Dozens of masks,
Leering casket,
No task… no face?
Without traces,
We pace in air.

 

Commentary:

A single day is a series of roles we play: Son, daughter, father, mother, worker, lover, fighter, dreamer, planner, mourner…

It’s also a series of moods we go through, each a schema packed full of associated thoughts, views, emotions, volitions, and actions: Angry me, peaceful me, loving me, spiteful me, hopeful me, hopeless me, envious me, generous me…

The only things tying all this together are selective attention and memory. Memory gives the sense of one mental movement giving rise to another, an impression of continuity. Selective attention (spotlight attention) zeroes in on the most nagging sensations and filters out the rest, giving a sense of the world and ourselves being this way and not any other way.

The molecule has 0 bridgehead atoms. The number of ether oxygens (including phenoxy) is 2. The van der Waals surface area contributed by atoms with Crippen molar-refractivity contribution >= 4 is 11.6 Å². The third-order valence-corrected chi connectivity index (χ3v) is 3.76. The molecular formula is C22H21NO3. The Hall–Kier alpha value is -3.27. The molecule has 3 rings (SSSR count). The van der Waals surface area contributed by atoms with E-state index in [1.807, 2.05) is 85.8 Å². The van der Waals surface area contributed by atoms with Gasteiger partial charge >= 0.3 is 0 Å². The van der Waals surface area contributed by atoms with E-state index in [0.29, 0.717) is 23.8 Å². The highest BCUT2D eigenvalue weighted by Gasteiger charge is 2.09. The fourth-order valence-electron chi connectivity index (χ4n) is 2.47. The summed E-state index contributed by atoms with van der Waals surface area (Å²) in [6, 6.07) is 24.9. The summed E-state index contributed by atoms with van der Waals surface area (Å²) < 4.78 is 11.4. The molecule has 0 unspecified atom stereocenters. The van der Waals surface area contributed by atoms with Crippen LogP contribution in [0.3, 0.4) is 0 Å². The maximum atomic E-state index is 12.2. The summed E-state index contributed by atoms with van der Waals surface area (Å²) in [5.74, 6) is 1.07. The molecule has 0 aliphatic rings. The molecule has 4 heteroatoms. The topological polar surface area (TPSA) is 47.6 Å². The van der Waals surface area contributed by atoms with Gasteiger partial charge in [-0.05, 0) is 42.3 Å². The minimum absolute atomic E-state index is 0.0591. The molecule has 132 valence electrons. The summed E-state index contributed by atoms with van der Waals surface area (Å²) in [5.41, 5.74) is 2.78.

If memory collapses and everything’s perceived as being immediate, and if attention opens up to perceive everything we’re experiencing at any given moment, this segmentation of the self (and the world) into a billion pieces starts to fade.

Then we’re no longer just a dreamer, or just a pragmatist, or just hateful or just loving. All the roles and schemas we page through are all seen at the same time and there’s a sense of wholeness, confidence, and ease. Jung called this individuation.

After that, it’s easier to get to the root of things; turning that last bit of divided attention around on itself and we see that there’s no “I” apart from all these roles and schemas. That I’m neither any of them individually, nor all of them together.

If i’m not that, then who am I? That’s the question, isn’t it? And the answer isn’t, “No one.”

 

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